2. Sorry, this doesn't make any sense. sprintf and strcpy are not old and unmaintained features in a program, they're standards (and very important ones) of C that C++ also inherits. I think you're talking about bugs and security problem caused by the programmer using the features wrongly. But if any feature, regardless of how you feel about it, is used correctly, there's no problem. As far as C-style strings go, they're what you have to use in C, and plenty of C programs (some popular ones: Linux, Python) get by just fine. I don't even think sprintf is anywhere near as dangerous of a feature as simple pointers, which C++ programmers use all the time. So again, if dangerous language features are something you consider to be a serious problem, you wouldn't turn to C++, you would turn to something safer like Java or Python or even C# (as you mentioned). Credit card information gets stolen by crackers because of bad programming, not because you use C style programming methods. Blaming sprintf for such an attack is like blaming the screwdriver for damage you did by screwing something in way too tight. So in the example you present, that big attack could have happened whether they used sprintf or not. And again, if you're concerned about protecting programmers from their own stupidity, C++ isn't going to be a solution. To be perfectly honest, you'd have to be a very bad programmer to misuse sprintf in such a way that it's the only reason credit card information gets stolen. I think you'd be more likely to misuse pointers in such a way. I would also like to point out that mixing two styles together can potentially leave you more vulnerable to security vulnerabilities as well, since it makes your code inconsistent and therefore harder to read. When code is harder to read, it's much easier for security problems to go unnoticed.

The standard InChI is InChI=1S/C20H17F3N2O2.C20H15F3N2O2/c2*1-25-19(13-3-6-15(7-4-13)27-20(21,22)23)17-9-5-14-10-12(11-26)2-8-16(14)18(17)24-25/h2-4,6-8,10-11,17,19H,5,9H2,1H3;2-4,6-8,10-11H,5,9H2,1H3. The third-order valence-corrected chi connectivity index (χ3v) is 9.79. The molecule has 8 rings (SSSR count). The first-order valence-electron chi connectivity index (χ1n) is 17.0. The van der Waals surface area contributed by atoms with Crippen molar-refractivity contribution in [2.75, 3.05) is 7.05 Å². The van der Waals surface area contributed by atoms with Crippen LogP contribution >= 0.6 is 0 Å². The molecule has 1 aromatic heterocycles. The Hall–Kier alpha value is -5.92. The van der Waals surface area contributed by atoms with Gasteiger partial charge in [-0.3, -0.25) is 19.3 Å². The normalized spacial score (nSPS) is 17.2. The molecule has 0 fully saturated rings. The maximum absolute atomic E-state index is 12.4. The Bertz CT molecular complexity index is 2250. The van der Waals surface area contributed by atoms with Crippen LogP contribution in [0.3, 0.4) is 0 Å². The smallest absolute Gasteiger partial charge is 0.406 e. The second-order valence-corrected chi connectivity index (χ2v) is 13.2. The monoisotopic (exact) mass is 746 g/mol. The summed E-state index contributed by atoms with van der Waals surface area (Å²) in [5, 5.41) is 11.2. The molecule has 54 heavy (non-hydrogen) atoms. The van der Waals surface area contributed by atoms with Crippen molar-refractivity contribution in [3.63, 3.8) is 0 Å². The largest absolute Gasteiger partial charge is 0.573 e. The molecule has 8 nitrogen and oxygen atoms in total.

3. "Deprecated" has a specific meaning: features that are slated for removal in a future version. It does not mean "not recommended". Legacy C code is not deprecated in C++, and that goes for strcpy and sprintf as well. You'll be able to use them for the foreseeable future. (The strings themselves obviously can't be deprecated, since they're literally just char pointers.) C strings are not inherently buggy, by the way, let alone "unsafe". They just need to be used correctly. If you're going to argue that any language feature that can be used incorrectly in dangerous ways is a problem, then C++ certainly isn't a language you would turn to.